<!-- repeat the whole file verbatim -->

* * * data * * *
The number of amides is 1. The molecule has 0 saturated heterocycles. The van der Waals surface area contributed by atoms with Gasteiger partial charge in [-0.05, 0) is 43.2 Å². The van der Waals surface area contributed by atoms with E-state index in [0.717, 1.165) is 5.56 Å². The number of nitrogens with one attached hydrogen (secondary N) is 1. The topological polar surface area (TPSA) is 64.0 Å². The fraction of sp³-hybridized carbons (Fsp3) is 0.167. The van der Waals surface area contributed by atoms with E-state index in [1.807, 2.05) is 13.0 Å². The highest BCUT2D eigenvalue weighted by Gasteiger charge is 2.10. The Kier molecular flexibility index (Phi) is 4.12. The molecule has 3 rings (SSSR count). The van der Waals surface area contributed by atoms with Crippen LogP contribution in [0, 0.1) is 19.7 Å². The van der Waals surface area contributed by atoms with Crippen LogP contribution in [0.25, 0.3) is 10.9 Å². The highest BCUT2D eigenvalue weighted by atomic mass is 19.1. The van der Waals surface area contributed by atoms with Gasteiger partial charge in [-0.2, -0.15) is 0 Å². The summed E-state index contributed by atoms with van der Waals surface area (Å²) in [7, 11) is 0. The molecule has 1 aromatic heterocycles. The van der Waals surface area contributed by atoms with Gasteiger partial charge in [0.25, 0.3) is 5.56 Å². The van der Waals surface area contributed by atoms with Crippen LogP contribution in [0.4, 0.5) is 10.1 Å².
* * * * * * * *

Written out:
The number of amides is 1. The molecule has 0 saturated heterocycles. The van der Waals surface area contributed by atoms with Gasteiger partial charge in [-0.05, 0) is 43.2 Å². The van der Waals surface area contributed by atoms with E-state index in [0.717, 1.165) is 5.56 Å². The number of nitrogens with one attached hydrogen (secondary N) is 1. The topological polar surface area (TPSA) is 64.0 Å². The fraction of sp³-hybridized carbons (Fsp3) is 0.167. The van der Waals surface area contributed by atoms with E-state index in [1.807, 2.05) is 13.0 Å². The highest BCUT2D eigenvalue weighted by Gasteiger charge is 2.10. The Kier molecular flexibility index (Phi) is 4.12. The molecule has 3 rings (SSSR count). The van der Waals surface area contributed by atoms with Crippen LogP contribution in [0, 0.1) is 19.7 Å². The van der Waals surface area contributed by atoms with Crippen LogP contribution in [0.25, 0.3) is 10.9 Å². The highest BCUT2D eigenvalue weighted by atomic mass is 19.1. The van der Waals surface area contributed by atoms with Gasteiger partial charge in [-0.2, -0.15) is 0 Å². The summed E-state index contributed by atoms with van der Waals surface area (Å²) in [7, 11) is 0. The molecule has 1 aromatic heterocycles. The van der Waals surface area contributed by atoms with Gasteiger partial charge in [0.25, 0.3) is 5.56 Å². The van der Waals surface area contributed by atoms with Crippen LogP contribution in [0.4, 0.5) is 10.1 Å².